Vigil In a Wilderness of Mirrors is the first album Fish made after his departure from the band Marillion. Marillion had already released their first post-Fish album Season’s End that began what has been described as the “Hogarth-era.” I will stand tall (maybe not as tall as Fish) and proclaim that Vigil is better than the first two Marillion releases fronted by Steve Hogarth. They found their way back with the release Brave in 1994, but that is the subject of another review, This review is about the very talented Mr. Derek Dick.
Fish had explored lyrical themes of a personal and political nature all the way back to the beginning of his career with Marillion, but finds his way to go even deeper on some songs on Vigil like “Family Business” and “The Company.” These ballads are quite personal and lovely. Fish has the most success on this CD when he stays in the realm of progressive rock or when he slows down and sings some lovely pieces like “”State of Mind” and “A Gentleman’s Excuse Me” as well as those previously mentioned.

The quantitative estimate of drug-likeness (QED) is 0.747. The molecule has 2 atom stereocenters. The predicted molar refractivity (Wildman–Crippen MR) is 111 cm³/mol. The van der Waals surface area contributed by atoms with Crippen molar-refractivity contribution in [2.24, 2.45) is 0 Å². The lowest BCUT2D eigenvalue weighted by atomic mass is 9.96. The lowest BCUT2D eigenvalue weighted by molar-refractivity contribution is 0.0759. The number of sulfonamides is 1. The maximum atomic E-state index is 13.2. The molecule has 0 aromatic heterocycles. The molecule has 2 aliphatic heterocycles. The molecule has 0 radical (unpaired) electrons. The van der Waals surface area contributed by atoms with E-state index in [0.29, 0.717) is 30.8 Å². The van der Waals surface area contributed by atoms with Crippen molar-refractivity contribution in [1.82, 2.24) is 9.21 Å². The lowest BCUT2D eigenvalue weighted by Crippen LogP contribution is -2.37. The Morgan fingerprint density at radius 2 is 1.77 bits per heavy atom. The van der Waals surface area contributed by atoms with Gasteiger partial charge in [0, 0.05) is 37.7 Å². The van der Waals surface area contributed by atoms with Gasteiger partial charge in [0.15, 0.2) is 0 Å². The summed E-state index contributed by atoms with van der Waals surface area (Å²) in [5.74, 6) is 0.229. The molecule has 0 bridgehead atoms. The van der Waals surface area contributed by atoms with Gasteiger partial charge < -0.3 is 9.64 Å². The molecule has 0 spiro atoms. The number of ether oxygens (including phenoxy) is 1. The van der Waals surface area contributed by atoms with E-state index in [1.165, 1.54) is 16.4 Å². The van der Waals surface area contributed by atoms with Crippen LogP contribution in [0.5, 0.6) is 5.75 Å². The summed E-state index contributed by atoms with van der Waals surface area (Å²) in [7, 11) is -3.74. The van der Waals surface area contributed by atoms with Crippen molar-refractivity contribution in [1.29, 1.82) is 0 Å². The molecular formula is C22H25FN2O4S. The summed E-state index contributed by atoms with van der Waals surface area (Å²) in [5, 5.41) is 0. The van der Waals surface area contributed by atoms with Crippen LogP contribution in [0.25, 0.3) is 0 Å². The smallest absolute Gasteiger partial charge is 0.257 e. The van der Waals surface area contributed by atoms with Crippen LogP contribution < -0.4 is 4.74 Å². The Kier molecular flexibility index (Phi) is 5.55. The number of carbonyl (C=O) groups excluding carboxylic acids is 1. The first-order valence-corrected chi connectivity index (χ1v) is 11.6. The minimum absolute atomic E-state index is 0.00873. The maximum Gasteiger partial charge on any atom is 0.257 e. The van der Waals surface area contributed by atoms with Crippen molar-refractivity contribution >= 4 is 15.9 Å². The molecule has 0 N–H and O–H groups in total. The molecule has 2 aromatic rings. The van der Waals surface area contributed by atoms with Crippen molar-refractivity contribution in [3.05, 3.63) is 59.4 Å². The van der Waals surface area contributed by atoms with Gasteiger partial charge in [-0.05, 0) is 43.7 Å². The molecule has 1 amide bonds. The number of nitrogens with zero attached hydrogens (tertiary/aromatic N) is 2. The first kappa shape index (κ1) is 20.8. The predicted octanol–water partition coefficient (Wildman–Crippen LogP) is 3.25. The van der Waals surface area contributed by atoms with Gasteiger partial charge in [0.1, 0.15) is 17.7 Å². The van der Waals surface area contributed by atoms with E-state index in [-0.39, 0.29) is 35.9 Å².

The strongest cuts for me are when he stays in the progressive rock realm that we are all comfortable with like opener “Vigil,” the two closers “View From the Hill” and especially “Cliché.” These are direct extensions of the neo-prog scene we were used to when he was singing with his previous band. I’m not as fond of the attempts at uptempo rock like “Big Wedge” and “Voyeur,” although your mileage may vary.
This is for many the strongest release for Fish and I would recommend this recording to anyone who enjoyed the first four Marillion albums.
Reviewed by Terry Jackson on July 30th, 2010